In The Episcopal Church, every year the same readings are appointed to be read at the services on Ash Wednesday, marking the beginning of Lent. For years, I have visited these same readings over and over: Joel, 2 Corinthians, and Matthew. They are, in many respects, dense texts, offering a variety of possibilities to the would-be preacher. Each year, as I stand on the precipice of Ash Wednesday, I wonder how those texts will speak to me yet again — and, a little part of me is perhaps a bit scared that this might be the year that they don’t speak to me at all. Thankfully, that year was not this year.
The text that speaks to me today comes at the very end of the readings, the last few words for Ash Wednesday from Matthew’s Gospel: “Where your treasure is, there your heart will be also.” There your heart will be also. What does Jesus mean when he speaks of the heart?
In the biblical context, and, indeed, in religion and spirituality generally, the heart is usually understood to refer to the center of our being, our most authentic self, the point of our being where we find ourselves in God and God in ourselves. While I honor that ancient notion, I have also found myself understanding the term “heart” somewhat differently.
For me, the heart has become not the center of who we are, but rather the center of our attention or consciousness. And as our center of attention or consciousness, the heart can dwell either in the spacious grace of God’s loving energy or in the restricted and constricted space defined by our fears, grievances, worries, and preoccupations. In other words, our heart can either be centered in the light or in the shadows. The choice is really ours to make, and what Jesus suggests to us in this passage from Matthew is that we will make that choice based on what we treasure.
The season of Lent is, in many respects, designed to bring us face to face with the truth about the choices we generally make as we go through our lives day by day. How often do we choose to treasure our fears and worries, grievances and preoccupations, and allow those energies to dominate our heart, to dominate our attention and consciousness?
It is not that God is disconnected from our fears and worries, but rather that when our heart dwells among them, we loose track of God’s connection to our lives. The noise of all that preoccupies us drowns out the still, small voice of God that whispers within our depths. And what does that voice whisper within us? It whispers the one truth about us that is more important than anything else: that we are Beloved. That we have always been the Beloved of God, and that we always will be.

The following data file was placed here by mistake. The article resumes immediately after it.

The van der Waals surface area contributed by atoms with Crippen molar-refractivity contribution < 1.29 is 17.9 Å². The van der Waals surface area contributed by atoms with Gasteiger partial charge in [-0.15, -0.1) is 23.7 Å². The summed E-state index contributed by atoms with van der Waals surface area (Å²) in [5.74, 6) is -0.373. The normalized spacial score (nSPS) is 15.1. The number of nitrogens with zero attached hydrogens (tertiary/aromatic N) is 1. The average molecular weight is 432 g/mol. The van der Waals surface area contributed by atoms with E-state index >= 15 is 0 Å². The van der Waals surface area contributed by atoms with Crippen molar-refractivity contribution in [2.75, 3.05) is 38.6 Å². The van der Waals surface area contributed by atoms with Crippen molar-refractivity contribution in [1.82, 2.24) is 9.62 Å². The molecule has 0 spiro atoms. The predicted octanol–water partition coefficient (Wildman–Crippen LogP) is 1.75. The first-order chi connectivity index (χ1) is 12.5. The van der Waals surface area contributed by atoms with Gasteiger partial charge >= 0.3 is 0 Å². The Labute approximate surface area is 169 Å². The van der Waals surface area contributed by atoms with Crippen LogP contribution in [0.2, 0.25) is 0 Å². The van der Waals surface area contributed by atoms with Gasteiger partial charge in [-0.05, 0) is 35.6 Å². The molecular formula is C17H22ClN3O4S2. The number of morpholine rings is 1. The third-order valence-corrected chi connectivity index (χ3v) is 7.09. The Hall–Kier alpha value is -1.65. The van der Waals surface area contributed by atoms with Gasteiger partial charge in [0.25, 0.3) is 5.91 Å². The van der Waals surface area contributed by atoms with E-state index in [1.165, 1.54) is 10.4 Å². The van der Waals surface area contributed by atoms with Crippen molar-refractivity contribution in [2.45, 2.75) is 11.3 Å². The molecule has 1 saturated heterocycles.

This truth of our beloved-ness is what defines that space of divine grace and love within each of us, and when our hearts our centered in this Beloved space, then we experience God’s love as a movement of forgiveness, generosity, and compassion — we experience the freedom of knowing that in God’s eyes, we are good enough. We experience the freedom of knowing that we do not have to strive to earn God’s love — rather, we simply need to allow ourselves to experience that love, to relax into God’s spacious grace.
If you attend an Ash Wednesday liturgy, you would be forgive for perhaps being left with the impression that God’s love is perhaps not as freely given as I have suggested. I have to admit that I struggle a bit with that liturgy on an annual basis, since it focuses very much on sin and “wretchedness”, on our failure to choose the light over the shadows, on the many ways that we treasure the small world of our fears over the spacious world of God’s love. But I have come to see the Ash Wednesday liturgy’s preoccupation with the shadow part of ourselves as a kind of therapeutic tool that is meant to push us to get in touch with what, exactly, we treasure, and where our hearts are hanging out. This liturgy serves as a kind of wake-up call that brings us face to face with our own mortality, challenging us to see how much energy we put into the things that moth and rust will consume, rather than in our relationship with the God who names us as Beloved.
With that therapeutic value, comes the risk that this liturgy will send us away feeling guilty and defeated. But I am quite sure that is not the invitation that God makes to us in Lent. God, I think, wants us to leave this liturgy awakened to the reality of how often we allow ourselves to miss the truth of our Belovedness, and prepared to meet the challenge of really embracing that truth and all that it means for us.
For me, this year, that invitation takes the form of a question: What do I treasure? And what does that say about where my heart is?
What do you treasure? Where is your heart?
The readings appointed for Ash Wednesday are Joel 2:1-2, 12-17; 2 Corinthians 5:20b-6:10; and Matthew 6:1-6, 16-21.